Robotic Process Automation – What I have learned so far

Process automation, or sometimes Robotics Process Automation – RPA (we can discuss the differences of the two another time) is becoming increasingly popular. And for a good reason. It can save your company a lot of resources, often by doing some quite simple stuff. However, simple doesn’t always mean easy. And when it comes to process automation, I have made my share of mistakes and learned quite a few lessons in my five years of working in the field. Here is a couple of the things that I have learned so far…

Know your process

Imagine building a robot for baking a cake. Without knowing the exact recipe, as well as how to execute it, I think we can agree that you are on the path to failure. Automating a business process is the same. I have been involved in more than one project, where we tried to use automation to fix a broken process. It doesn’t work that way. You must fix the process before you automate it.

The key to successful automation is a well understood process.

Automation & orchestration

In the context of automation and orchestration, I define automation as filling out fields, clicking buttons etc. Using something like Blue Prism or Selenium to fill out a form on a website is quite simple. But often, this is just a one step (out of many) of the process. The difficult part often lies in how to orchestrate all the steps. What if a certain type of task needs to skip a step. What happens if a payment doesn’t match the expected amount. What if some sales person promised a certain customer, that they get a different due date and fee, than everyone else (this one is quite common). Taking everything into account, and orchestrating all the automation steps, is way more challenging than the steps themselves. Luckily, if you succeeded with my first point (knowing the process), this will become a lot easier.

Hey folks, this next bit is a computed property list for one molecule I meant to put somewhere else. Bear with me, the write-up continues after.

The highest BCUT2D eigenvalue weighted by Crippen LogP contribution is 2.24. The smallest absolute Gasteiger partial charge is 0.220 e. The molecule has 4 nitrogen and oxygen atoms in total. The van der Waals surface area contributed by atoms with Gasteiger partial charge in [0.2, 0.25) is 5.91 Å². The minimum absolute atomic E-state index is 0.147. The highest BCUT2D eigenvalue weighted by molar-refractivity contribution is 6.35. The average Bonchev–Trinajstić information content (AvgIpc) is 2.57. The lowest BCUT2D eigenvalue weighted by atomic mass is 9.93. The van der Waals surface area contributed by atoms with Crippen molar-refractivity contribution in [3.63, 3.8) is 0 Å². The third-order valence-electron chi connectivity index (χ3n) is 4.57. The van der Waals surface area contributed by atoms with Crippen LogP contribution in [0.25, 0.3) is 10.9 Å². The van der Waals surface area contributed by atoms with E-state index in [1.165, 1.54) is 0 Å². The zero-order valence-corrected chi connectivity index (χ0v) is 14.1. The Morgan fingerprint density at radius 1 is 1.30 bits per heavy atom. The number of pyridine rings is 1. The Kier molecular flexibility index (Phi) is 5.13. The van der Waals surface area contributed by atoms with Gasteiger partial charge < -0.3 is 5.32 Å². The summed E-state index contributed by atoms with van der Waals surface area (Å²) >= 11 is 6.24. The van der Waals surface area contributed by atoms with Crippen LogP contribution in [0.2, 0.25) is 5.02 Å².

Supervised or unsupervised

You can divide Robotics Process Automation into two categories: Supervised and unsupervised. I might write a more detailed post on this, but for know, here is a simple definition of the two:

  • Supervised RPA is when the automation is initiated and supervised by a human user, typically using the authorizations and access rights of that user.
  • Unsupervised RRA is when the automation takes places on a different computer with a different user and hence different authorizations and access rights.

It matters which type you chose for your process automation. With the above definition it should be clear that unsupervised automation can struggle in environments which are heavily gated by strict authorization policies. Something which is especially common in enterprise organizations.

Both of these types has their pros and cons. And there is no single right choice, it depends on your project. But make sure to consider carefully, which one you use.

Artificial Intelligence – Machine Learning from Supervised learning
Sometimes your robots should work on their own. Other times they should be supervised by a human.

Principles and best practices

Maybe you just bought your first Blue Prism license and are thinking: “Sweet, a no-code tool. Finally we can stop spending time on all this software engineering nonsense!”. Sorry to spoil your party, but no, you cannot. The principles and best practices of software engineering very much applies to no-code (drag and drop programming) as well. Maybe not always 1:1, but it’s pretty close. A modular design is still a good idea. The Single Responsibility Principle also applies to no-code. You didn’t change area of expertise, you just changed the tool.

You might think that maintenance doesn’t matter. After all, RPA is just a temporary solution. While that is true, temporary often lasts longer than people expect. Don’t be surprised if your RPA solution ends up lasting several years. And when that is the case, you need to be able to maintain it.

Conclusion

These are just some of the thing that I have learned, in the five years I have worked with process automation. I could probably have added a few more, but then you wouldn’t have had time to read the entire post. If I am to summarize all of the above, it would probably be, to treat process automation as actual software development – because it is. It might be unique in certain ways, but so are many other branches of software development. However, do it right, and it will save you a lot of money.

Published by Jakob Busk Sørensen

Software developer, currently focusing on process automation.

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